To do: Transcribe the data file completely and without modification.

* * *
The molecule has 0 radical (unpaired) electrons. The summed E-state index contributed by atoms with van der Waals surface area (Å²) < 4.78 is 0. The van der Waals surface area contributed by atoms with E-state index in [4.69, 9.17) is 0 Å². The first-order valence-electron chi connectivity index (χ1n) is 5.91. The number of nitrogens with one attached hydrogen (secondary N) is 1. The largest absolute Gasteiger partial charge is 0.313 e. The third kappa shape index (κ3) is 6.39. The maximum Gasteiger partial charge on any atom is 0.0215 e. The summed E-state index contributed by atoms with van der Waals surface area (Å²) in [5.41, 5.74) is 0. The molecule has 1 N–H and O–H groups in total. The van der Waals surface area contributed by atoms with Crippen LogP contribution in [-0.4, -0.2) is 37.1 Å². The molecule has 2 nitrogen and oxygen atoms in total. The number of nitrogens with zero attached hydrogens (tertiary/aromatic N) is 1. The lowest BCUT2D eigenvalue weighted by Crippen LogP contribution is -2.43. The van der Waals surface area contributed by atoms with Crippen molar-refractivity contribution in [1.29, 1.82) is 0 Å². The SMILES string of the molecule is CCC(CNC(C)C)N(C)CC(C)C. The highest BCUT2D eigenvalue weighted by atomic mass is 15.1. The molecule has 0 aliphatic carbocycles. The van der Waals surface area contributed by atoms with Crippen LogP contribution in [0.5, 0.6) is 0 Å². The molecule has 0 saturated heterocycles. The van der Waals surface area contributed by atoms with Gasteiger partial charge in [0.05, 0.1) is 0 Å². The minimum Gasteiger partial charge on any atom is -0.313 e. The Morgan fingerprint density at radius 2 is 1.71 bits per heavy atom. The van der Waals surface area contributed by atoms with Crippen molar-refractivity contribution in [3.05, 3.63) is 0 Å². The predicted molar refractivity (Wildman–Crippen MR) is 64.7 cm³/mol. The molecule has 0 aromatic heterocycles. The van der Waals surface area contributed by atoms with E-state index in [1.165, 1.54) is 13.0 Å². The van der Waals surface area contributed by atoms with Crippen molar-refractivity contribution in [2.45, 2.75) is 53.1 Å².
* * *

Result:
The molecule has 0 radical (unpaired) electrons. The summed E-state index contributed by atoms with van der Waals surface area (Å²) < 4.78 is 0. The van der Waals surface area contributed by atoms with E-state index in [4.69, 9.17) is 0 Å². The first-order valence-electron chi connectivity index (χ1n) is 5.91. The number of nitrogens with one attached hydrogen (secondary N) is 1. The largest absolute Gasteiger partial charge is 0.313 e. The third kappa shape index (κ3) is 6.39. The maximum Gasteiger partial charge on any atom is 0.0215 e. The summed E-state index contributed by atoms with van der Waals surface area (Å²) in [5.41, 5.74) is 0. The molecule has 1 N–H and O–H groups in total. The van der Waals surface area contributed by atoms with Crippen LogP contribution in [-0.4, -0.2) is 37.1 Å². The molecule has 2 nitrogen and oxygen atoms in total. The number of nitrogens with zero attached hydrogens (tertiary/aromatic N) is 1. The lowest BCUT2D eigenvalue weighted by Crippen LogP contribution is -2.43. The van der Waals surface area contributed by atoms with Crippen molar-refractivity contribution in [1.29, 1.82) is 0 Å². The SMILES string of the molecule is CCC(CNC(C)C)N(C)CC(C)C. The highest BCUT2D eigenvalue weighted by atomic mass is 15.1. The molecule has 0 aliphatic carbocycles. The van der Waals surface area contributed by atoms with Crippen LogP contribution in [0.5, 0.6) is 0 Å². The molecule has 0 saturated heterocycles. The van der Waals surface area contributed by atoms with Gasteiger partial charge in [0.05, 0.1) is 0 Å². The minimum Gasteiger partial charge on any atom is -0.313 e. The Morgan fingerprint density at radius 2 is 1.71 bits per heavy atom. The van der Waals surface area contributed by atoms with Crippen molar-refractivity contribution in [3.05, 3.63) is 0 Å². The predicted molar refractivity (Wildman–Crippen MR) is 64.7 cm³/mol. The molecule has 0 aromatic heterocycles. The van der Waals surface area contributed by atoms with E-state index in [1.165, 1.54) is 13.0 Å². The van der Waals surface area contributed by atoms with Crippen molar-refractivity contribution in [2.45, 2.75) is 53.1 Å².